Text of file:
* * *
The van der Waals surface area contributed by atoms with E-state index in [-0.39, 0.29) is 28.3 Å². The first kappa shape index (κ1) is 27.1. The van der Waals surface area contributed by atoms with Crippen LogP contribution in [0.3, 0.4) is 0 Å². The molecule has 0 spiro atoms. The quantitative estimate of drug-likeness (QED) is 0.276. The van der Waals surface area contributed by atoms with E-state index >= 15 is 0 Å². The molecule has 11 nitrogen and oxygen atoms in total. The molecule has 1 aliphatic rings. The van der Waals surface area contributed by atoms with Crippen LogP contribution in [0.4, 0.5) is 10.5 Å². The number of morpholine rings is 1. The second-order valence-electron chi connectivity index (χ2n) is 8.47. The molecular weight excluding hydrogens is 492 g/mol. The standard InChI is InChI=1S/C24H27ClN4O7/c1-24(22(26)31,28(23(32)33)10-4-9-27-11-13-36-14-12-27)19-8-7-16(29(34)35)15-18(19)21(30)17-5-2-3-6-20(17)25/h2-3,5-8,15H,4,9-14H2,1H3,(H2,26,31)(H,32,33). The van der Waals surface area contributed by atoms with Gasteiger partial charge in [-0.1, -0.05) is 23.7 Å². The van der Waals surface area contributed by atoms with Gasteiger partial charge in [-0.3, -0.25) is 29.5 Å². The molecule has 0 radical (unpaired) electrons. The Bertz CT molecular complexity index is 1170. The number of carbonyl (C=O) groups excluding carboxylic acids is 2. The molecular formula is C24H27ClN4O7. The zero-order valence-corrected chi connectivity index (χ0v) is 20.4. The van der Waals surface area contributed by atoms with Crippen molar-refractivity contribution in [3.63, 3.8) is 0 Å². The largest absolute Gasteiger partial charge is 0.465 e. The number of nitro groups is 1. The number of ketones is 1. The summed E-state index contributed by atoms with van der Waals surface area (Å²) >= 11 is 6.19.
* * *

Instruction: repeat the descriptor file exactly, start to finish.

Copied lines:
The van der Waals surface area contributed by atoms with E-state index in [-0.39, 0.29) is 28.3 Å². The first kappa shape index (κ1) is 27.1. The van der Waals surface area contributed by atoms with Crippen LogP contribution in [0.3, 0.4) is 0 Å². The molecule has 0 spiro atoms. The quantitative estimate of drug-likeness (QED) is 0.276. The van der Waals surface area contributed by atoms with E-state index >= 15 is 0 Å². The molecule has 11 nitrogen and oxygen atoms in total. The molecule has 1 aliphatic rings. The van der Waals surface area contributed by atoms with Crippen LogP contribution in [0.4, 0.5) is 10.5 Å². The number of morpholine rings is 1. The second-order valence-electron chi connectivity index (χ2n) is 8.47. The molecular weight excluding hydrogens is 492 g/mol. The standard InChI is InChI=1S/C24H27ClN4O7/c1-24(22(26)31,28(23(32)33)10-4-9-27-11-13-36-14-12-27)19-8-7-16(29(34)35)15-18(19)21(30)17-5-2-3-6-20(17)25/h2-3,5-8,15H,4,9-14H2,1H3,(H2,26,31)(H,32,33). The van der Waals surface area contributed by atoms with Gasteiger partial charge in [-0.1, -0.05) is 23.7 Å². The van der Waals surface area contributed by atoms with Gasteiger partial charge in [-0.3, -0.25) is 29.5 Å². The molecule has 0 radical (unpaired) electrons. The Bertz CT molecular complexity index is 1170. The number of carbonyl (C=O) groups excluding carboxylic acids is 2. The molecular formula is C24H27ClN4O7. The zero-order valence-corrected chi connectivity index (χ0v) is 20.4. The van der Waals surface area contributed by atoms with Crippen molar-refractivity contribution in [3.63, 3.8) is 0 Å². The largest absolute Gasteiger partial charge is 0.465 e. The number of nitro groups is 1. The number of ketones is 1. The summed E-state index contributed by atoms with van der Waals surface area (Å²) >= 11 is 6.19.